Green Chemistry and Catalysis

View Green Chemistry and Catalysis

Presenter: Robert Grubbs

Published: July 2014

Age: 18-22 and upwards

Views: 691 views

Tags: chemistry;green;catalysis;synthesis

Type: Lectures

Source/institution: Lindau-Nobel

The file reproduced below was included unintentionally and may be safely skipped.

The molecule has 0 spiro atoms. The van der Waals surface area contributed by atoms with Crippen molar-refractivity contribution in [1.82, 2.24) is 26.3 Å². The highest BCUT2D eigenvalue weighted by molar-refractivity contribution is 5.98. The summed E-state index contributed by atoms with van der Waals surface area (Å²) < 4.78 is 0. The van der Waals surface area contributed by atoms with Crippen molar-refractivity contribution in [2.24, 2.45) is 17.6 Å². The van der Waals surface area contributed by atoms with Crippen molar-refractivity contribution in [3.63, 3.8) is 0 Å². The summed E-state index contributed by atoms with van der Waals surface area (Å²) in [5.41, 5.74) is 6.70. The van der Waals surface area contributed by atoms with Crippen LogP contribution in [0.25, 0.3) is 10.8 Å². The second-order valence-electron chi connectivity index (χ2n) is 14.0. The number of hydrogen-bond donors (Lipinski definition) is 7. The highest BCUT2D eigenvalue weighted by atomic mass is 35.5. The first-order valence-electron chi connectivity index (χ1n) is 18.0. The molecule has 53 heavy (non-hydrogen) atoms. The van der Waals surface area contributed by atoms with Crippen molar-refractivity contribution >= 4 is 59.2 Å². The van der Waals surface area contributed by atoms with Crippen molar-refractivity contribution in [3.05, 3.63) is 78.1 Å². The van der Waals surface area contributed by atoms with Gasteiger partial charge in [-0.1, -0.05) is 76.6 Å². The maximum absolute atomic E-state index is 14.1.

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Much of the chemical industry is based on processes that were developed decades ago.  The change in the cost of petroleum carbon and energy sources and the need to control emissions of carbon dioxide and other pollutants will change the rules of the industry.  As the rules change new processes will be required.  Catalytic processes provide Green routes to many old and new chemicals and open new sources of carbon.  We will use examples from our work on olefin metathesis to give examples of how catalysis can be used to meet the challenges imposed by the changing conditions.  The conversion of bio-renewable sources of carbon into know chemical intermediates or new materials will often require the removal of functionality (or reduction) since most bio-renewable sources of carbon are over oxidized.  This will require new catalytic process to replace those that have been developed using petroleum as a carbon source that are focused on the introduction of functionality instead of its removal.  Of the readily available bio-renewable carbon sources, seed oils are the most reduced materials.  Since the fatty acids in these systems are mostly unsaturated, they are easy to modify.  The cleavage of the double bond by the use of olefin metathesis catalysts results in a hydrocarbon and a functional olefin.  The hydrocarbon can be utilized as a fuel or normal petrochemical and the functionalized part can be utilized as a chemical intermediate.  This process is now being developed on a significant scale.  Each step in a synthetic process generates wastes.  Catalysts can eliminate steps and protecting groups.  Examples will be given where catalytic processes can be much more efficient than the present transformations.  An important area of Green chemistry that is often ignored is the replacement of polluting materials with those that are more benign.  Such materials can be easier to recycle or are less polluting.  For example, pesticides allows the efficient production of foodstuffs, however, they are persistent and have shown significant environmental problems.  The development of alternative methods such as those based on pheromones could significantly reduce the impact of pest control.  Recently, a family of catalysts has been developed that promises to provide cost effective routes to the production of an array of pheromones.

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